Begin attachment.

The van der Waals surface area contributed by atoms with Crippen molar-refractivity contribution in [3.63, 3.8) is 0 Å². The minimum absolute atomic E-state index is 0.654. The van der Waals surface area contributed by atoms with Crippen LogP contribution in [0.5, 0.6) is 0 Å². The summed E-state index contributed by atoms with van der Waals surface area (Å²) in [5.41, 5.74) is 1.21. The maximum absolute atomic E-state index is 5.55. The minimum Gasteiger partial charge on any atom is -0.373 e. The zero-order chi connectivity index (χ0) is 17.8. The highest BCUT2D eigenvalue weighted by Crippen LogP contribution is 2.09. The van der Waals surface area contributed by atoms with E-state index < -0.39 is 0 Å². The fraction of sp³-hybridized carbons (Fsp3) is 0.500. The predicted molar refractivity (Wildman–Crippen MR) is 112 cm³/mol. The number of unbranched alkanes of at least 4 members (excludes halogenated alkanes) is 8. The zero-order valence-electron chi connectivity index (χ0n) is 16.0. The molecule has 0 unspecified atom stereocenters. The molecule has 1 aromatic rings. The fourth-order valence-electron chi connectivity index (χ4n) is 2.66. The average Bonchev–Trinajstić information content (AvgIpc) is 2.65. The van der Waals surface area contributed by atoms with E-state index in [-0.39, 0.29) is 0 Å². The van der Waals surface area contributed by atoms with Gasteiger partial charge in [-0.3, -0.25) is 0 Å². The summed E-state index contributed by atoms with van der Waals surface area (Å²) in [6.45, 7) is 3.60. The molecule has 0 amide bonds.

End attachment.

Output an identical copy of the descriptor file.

The van der Waals surface area contributed by atoms with Crippen molar-refractivity contribution in [3.63, 3.8) is 0 Å². The minimum absolute atomic E-state index is 0.654. The van der Waals surface area contributed by atoms with Crippen LogP contribution in [0.5, 0.6) is 0 Å². The summed E-state index contributed by atoms with van der Waals surface area (Å²) in [5.41, 5.74) is 1.21. The maximum absolute atomic E-state index is 5.55. The minimum Gasteiger partial charge on any atom is -0.373 e. The zero-order chi connectivity index (χ0) is 17.8. The highest BCUT2D eigenvalue weighted by Crippen LogP contribution is 2.09. The van der Waals surface area contributed by atoms with E-state index < -0.39 is 0 Å². The fraction of sp³-hybridized carbons (Fsp3) is 0.500. The predicted molar refractivity (Wildman–Crippen MR) is 112 cm³/mol. The number of unbranched alkanes of at least 4 members (excludes halogenated alkanes) is 8. The zero-order valence-electron chi connectivity index (χ0n) is 16.0. The molecule has 0 unspecified atom stereocenters. The molecule has 1 aromatic rings. The fourth-order valence-electron chi connectivity index (χ4n) is 2.66. The average Bonchev–Trinajstić information content (AvgIpc) is 2.65. The van der Waals surface area contributed by atoms with E-state index in [-0.39, 0.29) is 0 Å². The van der Waals surface area contributed by atoms with Gasteiger partial charge in [-0.3, -0.25) is 0 Å². The summed E-state index contributed by atoms with van der Waals surface area (Å²) in [6.45, 7) is 3.60. The molecule has 0 amide bonds.